RENVILLE COUNTY – The bird the eagle stole was a drake wood duck resplendent in colors a painter couldn’t imagine. The boys, Harry Smith and my son Cole had cartwheeled the woodie as it banked high over their decoys, splashing it 30 yards or so from their blind. This was Saturday morning, a little after 7, the first day of the Minnesota duck season.
Had another duck, a blue-winged teal, not appeared from an opposite direction just then, I would have sent our black Lab, Del, immediately for the downed bird. But this was a little burst of activity a half-hour or so into shooting time and I didn’t want to mess it up for the boys. So I watched a few long moments as the teal flirted with our setup, dipping one wing, then another, before disappearing with a whoosh of its wings. Such aerobatics transfix waterfowlers, and I watched intently. But the darting bird was gone nearly as quickly as it appeared, and now it was time for Del to earn his keep.
Which is when the eagle appeared.
Unknown to us, it must have watched from a vantage point not too distant as the wood duck the boys shot somersaulted into the Minnesota River backwater we were hunting. Will Smith, of Willmar, along with his brother, Dan, of Rapid City, S.D., have owned the property since the early 1970s, and the three of us have hunted it together since that time, when Will and I were in college together.
Now it’s the next generation’s turn, and Will was on site Saturday with his three boys, Parker, 13, Harry, 17, and Matthew, 19, as was Dan and his son Neil, 30, and I with Cole.
“Dad, that’s an eagle,’’ Cole said, drawing Harry’s attention, and mine, to the unlikely sight of an immense bird slipping air through its primary feathers and, with an angel’s grace, descending 100 feet or so. Aligned then with our bellied-up wood duck, the winged predator drew a bead on the dead bird as straight as a meridian, its talons extended.
Just like that the duck was vanished from our dinner menu. Nevertheless, we considered it a good trade, one wood duck for such a memorable sight. The wonder, really, wasn’t so much that the eagle had so easily absconded with a meal but instead how effortlessly it regained cruising altitude with the duck carried below it like a torpedo.
“He made that look easy,’’ I said.
And he did.
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In the historical scheme of things, Renville County never has been a wingshooter’s paradise.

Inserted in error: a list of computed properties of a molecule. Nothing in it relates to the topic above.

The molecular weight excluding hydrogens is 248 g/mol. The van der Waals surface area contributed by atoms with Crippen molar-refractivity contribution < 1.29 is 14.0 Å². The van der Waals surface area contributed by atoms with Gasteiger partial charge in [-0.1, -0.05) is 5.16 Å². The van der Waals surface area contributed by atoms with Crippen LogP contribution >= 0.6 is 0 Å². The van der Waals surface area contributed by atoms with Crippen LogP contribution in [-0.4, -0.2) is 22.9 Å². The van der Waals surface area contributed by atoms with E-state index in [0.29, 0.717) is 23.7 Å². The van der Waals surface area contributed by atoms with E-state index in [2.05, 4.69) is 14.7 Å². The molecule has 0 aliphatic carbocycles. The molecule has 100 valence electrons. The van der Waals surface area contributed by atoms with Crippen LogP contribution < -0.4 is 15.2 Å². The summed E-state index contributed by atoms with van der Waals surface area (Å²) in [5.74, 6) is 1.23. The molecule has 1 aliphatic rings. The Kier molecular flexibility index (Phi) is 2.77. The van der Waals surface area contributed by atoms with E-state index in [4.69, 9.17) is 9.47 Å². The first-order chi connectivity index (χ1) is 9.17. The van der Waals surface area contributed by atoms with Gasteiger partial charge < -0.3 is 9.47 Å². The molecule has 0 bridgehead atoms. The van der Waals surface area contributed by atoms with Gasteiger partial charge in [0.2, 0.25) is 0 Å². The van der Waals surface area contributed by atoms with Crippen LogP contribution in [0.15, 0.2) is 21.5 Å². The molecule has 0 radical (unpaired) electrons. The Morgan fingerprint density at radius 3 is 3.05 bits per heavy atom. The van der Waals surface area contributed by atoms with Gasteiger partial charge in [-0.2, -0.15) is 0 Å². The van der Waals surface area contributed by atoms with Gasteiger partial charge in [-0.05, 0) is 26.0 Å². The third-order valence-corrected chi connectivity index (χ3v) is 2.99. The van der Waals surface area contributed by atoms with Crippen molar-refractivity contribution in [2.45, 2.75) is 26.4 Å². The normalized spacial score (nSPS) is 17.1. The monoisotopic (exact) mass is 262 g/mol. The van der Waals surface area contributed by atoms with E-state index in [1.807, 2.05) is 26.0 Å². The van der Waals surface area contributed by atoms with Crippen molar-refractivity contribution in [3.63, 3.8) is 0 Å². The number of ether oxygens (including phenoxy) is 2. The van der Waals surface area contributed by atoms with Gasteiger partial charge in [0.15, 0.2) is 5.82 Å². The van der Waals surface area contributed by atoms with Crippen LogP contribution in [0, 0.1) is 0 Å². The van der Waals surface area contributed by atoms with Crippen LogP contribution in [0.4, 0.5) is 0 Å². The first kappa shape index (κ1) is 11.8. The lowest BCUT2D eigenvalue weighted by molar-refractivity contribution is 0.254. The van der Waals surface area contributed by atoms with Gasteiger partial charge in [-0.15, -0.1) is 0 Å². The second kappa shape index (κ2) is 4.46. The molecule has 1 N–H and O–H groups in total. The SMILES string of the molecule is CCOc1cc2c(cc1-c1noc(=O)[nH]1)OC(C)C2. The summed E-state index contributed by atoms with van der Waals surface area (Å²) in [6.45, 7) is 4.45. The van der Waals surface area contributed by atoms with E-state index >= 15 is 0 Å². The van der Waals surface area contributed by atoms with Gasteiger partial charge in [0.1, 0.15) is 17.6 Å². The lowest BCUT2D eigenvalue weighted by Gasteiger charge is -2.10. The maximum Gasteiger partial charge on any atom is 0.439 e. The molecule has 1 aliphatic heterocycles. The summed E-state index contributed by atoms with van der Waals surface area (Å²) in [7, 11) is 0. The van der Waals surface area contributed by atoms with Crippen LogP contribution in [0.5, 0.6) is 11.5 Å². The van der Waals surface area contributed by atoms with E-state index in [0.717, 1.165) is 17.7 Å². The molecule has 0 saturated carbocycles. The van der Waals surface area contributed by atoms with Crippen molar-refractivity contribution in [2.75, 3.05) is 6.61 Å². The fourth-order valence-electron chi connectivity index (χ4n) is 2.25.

Surely years ago, before so much of its land was cropped, seasonal soggy depressions and even permanent and semi-permanent wetlands were present in sufficient quantities to attract reasonable numbers of waterfowl. But the county never did boast a Heron Lake or Swan Lake or Lake Christina, the state’s long-recognized hot spots for mallards, canvasbacks and other ducks.
Yet the Minnesota River that snakes through the county, and the occasional sloughs that pockmark its margins, have over time provided some pretty fair shooting. Years ago, Willy, Dan and I always concluded our hunts with a handful of mallards to our credit, rounding out our tally with teal and woodies, also the occasional shoveler, gadwall or wigeon.
But no matter the birds in hand, the real attraction of hunting in this part of the state always has been the chance to gather in the Smith boys’ old shack that sits atop a rock outcropping in this very rocky country. Pretty much four walls with a more-or-less A-frame roof, the structure suggests hillbilly architecture of the type usually conceived on the back of a bar napkin. But there you have it.
Friday night, in anticipation of the opening day’s hunt, Willy and his boys and Cole and I fired up the grill that stands just outside the shack. Lori, Will’s wife, had stopped out and would join us for dinner, which in some variation always consists of meat and beans. The boys have joined in this fun since each could walk, or thereabouts, and fall quite easily into the rhythm of it all, which variously also includes target shooting, tall stories and generalized horseplay.
Considerable negotiations ensued after dinner regarding the time our morning alarms would ring. Legal shooting was about 6:37, we figured, so, given the gear we had to assemble and the long trail through cedar tangles we had to cross to reach our hunting water, 4 a.m. was the chosen hour. Breakfast would be oatmeal and then, soon, one more time, cartridges would be slipped into magazines, with one in the chamber, and the best time of the year would begin anew.
Of course we couldn’t know that an eagle would steal one of our ducks, or that we would see only about half the number of woodies and teal we saw a year ago on the opener, or that we would see so few mallards.